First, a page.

First step in checking out your connection is to start a capture. The aforementioned Keith Parsons of covered that little OS X Lion tool quite well, so I’m going to skip that part and just remind you to make sure you’re capturing all frames on the same channel as the AP that you’re having trouble connecting to.

The next step is to connect your device that is having problems. This could be a problem. When a capture of all frames is done, the device disconnection. That means that if my Macbook Air is having problems connection (a too-common occurrence), then I can’t run Wi-Fi Diagnostics from my Macbook Air. A perfect example is that to create this blog post I had to use my phone to connect in order to prepare for this blog post.

Once you’ve captured while attempting to connect, you want to look for the frames that are likely to be seen during a connection. I like looking for the Authentication frames. Association Request and Association Response frames could work, too. The problem with Association frames is that when stations move from AP to AP, Reassociation is used instead of Association. To keep things consistent, I like Authentication frames because those are used for both initial connections and roaming.

To view Authentication frames in Wireshark, just use the wlan.fc.type_subtype == 0x0b filter, like so:

See the two little frames below the highlighted frame in the picture above? Those are the frames that were exchanged between my phone and the wireless router while my phone was connecting.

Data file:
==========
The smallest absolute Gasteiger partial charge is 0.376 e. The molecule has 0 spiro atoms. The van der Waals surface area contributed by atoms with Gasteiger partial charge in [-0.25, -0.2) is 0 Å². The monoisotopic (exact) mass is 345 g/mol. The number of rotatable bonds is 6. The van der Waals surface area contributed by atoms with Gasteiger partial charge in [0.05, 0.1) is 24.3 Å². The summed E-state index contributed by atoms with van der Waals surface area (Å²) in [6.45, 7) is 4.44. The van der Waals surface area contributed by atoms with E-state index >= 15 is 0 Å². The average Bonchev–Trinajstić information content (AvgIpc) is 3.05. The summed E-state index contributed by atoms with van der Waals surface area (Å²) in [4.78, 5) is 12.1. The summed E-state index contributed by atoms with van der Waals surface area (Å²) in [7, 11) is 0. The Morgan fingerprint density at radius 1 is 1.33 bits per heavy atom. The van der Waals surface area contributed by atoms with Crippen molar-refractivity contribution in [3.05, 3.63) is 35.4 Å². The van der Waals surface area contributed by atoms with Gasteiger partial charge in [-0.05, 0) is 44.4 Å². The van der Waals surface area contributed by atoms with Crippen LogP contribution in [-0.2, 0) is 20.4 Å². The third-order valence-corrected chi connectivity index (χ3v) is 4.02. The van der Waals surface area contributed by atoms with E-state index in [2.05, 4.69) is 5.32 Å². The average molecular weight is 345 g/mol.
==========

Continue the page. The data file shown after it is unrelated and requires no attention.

To get a more full look at the connection, I take note of the frame numbers (in this case, 1861 and 1863) and manually scroll to the sequence of frames that were sent when the connection was made. A WPA Personal (PSK) connection will look something like this:

Frames 1865 and 1867 in my capture are Association frames. Those frames are of little use when troubleshooting connection problems, but the Association Request is useful for finding out what specs your station actually supports (security, QoS, 802.11n rates, etc.). 
Frames 1871, 1873, 1875 and 1877 are the WPA four-way handshake. The Mac OS X Wi-Fi Diagnostics tool essentially redacts these frames to prevent hackers from using Wi-Fi Diagnositcs as a preshared key (PSK) cracking tool, but you can tell that those are EAPoL Key frames by the 1-2-2-1 pattern of frame sizes. 
The key in troubleshooting WPA or WPA2 Personal is knowing that if the passphrase is mismatched between your client station and your wireless router, the four way handshake will fail after the second step. That means that with WPA Personal you’ll see a 1-2-1-2 pattern of frame sizes in EAPoL Key frames as the client station keeps trying to complete the four-way handshake and the wireless router keeps rejecting it. 
A WPA/WPA2 Enterprise (802.1X/EAP) authentication can be found in the same manner, but troubleshooting that can get a little bit more complex because there are so many things that can go wrong with the EAP exchange. (And in a little bit of shameless self-promotion, I will point out that when I teach Global Knowledge WiFi classes I cover what to look for in an EAP exchange when trying to figure out which part of 802.1X/EAP is malfunctioning.)

Written by sniffwifi

January 4, 2012 at 7:02 pm

Posted in Uncategorized